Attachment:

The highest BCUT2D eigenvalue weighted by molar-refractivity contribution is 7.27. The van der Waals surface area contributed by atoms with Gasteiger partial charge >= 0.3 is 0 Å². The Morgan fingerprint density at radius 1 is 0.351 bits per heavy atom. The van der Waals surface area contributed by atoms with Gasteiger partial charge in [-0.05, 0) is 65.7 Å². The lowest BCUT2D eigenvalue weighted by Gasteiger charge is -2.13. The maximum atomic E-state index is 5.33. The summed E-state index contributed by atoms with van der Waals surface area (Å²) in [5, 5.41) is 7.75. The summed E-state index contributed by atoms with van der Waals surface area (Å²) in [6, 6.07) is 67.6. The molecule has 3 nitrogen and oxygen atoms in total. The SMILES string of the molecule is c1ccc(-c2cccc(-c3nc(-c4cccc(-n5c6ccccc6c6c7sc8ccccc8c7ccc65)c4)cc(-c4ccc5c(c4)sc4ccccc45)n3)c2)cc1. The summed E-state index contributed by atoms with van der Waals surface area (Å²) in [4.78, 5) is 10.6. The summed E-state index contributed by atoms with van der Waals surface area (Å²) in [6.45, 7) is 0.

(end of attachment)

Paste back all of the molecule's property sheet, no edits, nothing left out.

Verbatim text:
The highest BCUT2D eigenvalue weighted by molar-refractivity contribution is 7.27. The van der Waals surface area contributed by atoms with Gasteiger partial charge >= 0.3 is 0 Å². The Morgan fingerprint density at radius 1 is 0.351 bits per heavy atom. The van der Waals surface area contributed by atoms with Gasteiger partial charge in [-0.05, 0) is 65.7 Å². The lowest BCUT2D eigenvalue weighted by Gasteiger charge is -2.13. The maximum atomic E-state index is 5.33. The summed E-state index contributed by atoms with van der Waals surface area (Å²) in [5, 5.41) is 7.75. The summed E-state index contributed by atoms with van der Waals surface area (Å²) in [6, 6.07) is 67.6. The molecule has 3 nitrogen and oxygen atoms in total. The SMILES string of the molecule is c1ccc(-c2cccc(-c3nc(-c4cccc(-n5c6ccccc6c6c7sc8ccccc8c7ccc65)c4)cc(-c4ccc5c(c4)sc4ccccc45)n3)c2)cc1. The summed E-state index contributed by atoms with van der Waals surface area (Å²) in [4.78, 5) is 10.6. The summed E-state index contributed by atoms with van der Waals surface area (Å²) in [6.45, 7) is 0.